Sunday, 19 May 2013

Thomas Harris, (1988),The Silence of the Lambs, St. Martin’s Press
By Lorena Davis Mosquera, 2 ESO B

A serial killer called Buffalo Bill is killing females and skinning them. Jack Crawford, head of the FBI division sends FBI trainee Clarice Starling to question Hannibal Lecter, cannibal and former psychiatrist, attempting to gather information on Buffalo Bill. Clarice and Hannibal form a “quid pro quo” relationship where he gives her useful information on her case in exchange for her personal information. This leads her to getting closer to Buffalo Bill, who has kidnapped a senator’s daughter. Hannibal, during this time, has killed two security guards and escapes the cell wearing one of the dead men’s skin to cover his identity. Clarice found out that Buffalo Bill skinned the women he killed in order to ... ... ...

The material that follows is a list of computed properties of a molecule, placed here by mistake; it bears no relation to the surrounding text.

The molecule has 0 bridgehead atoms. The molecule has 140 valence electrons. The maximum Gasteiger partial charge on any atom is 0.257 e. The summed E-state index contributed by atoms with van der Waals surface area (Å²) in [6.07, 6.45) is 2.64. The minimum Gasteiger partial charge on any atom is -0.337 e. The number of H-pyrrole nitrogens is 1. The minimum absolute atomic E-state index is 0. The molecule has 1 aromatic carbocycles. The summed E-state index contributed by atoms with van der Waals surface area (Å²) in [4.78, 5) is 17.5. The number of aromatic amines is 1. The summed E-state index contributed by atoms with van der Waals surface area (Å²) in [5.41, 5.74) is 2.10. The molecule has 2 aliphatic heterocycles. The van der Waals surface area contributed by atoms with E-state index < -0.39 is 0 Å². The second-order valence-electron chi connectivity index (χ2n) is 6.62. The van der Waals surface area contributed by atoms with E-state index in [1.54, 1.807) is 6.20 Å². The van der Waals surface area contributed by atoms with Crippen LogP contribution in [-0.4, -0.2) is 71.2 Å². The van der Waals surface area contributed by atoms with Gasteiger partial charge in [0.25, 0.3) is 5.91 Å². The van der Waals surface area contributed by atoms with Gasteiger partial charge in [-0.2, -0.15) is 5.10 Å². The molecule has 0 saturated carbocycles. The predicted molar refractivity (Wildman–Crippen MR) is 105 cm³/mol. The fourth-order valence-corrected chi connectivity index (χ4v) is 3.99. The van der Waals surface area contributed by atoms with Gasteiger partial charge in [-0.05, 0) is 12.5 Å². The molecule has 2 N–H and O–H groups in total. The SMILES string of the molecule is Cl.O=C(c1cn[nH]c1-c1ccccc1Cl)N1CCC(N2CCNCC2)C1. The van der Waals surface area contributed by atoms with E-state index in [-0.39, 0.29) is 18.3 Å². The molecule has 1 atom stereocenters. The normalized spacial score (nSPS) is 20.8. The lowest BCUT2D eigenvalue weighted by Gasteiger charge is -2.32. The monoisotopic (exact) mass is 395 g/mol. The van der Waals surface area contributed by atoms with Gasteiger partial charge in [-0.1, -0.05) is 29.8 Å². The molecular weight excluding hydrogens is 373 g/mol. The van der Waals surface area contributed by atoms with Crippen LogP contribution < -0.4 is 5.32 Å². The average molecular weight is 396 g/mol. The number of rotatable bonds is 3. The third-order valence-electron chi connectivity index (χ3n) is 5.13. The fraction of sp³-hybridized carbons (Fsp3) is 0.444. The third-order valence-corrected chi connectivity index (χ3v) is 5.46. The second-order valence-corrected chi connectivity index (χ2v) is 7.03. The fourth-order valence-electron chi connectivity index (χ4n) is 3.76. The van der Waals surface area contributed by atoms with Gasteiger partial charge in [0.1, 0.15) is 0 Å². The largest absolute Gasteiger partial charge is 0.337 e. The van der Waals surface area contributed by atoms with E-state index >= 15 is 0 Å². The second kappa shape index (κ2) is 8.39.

I really enjoyed this book and it is one of my favourites by far. It was interesting throughout the whole story and fast pace so it was easy and pleasant for me to read. Although the story tells of a crime, it isn’t too gruesome and doesn’t go into unnecessary details. The story is well written and I really liked it, which was unexpected because I don’t like horror books. The main reason I liked this book so much was because it ‘awoke’ my emotions. I felt fear when I read about the incident with Buffalo Bill, I laughed at some of Hannibal Lecter’s witty remarks and I cried when I read the story of the lamb. I just thought it was an outstanding book.
To conclude, although I did really like this book, I have to recommend it to people who are fifteen or older because it had some intense swearing and violence was involved. I definitely recommend this book; it has a great plot, fantastic characters with intriguing personalities and entertaining dialogue. It is a remarkable read for anyone who likes crime stories or fancies a bit of mystery.

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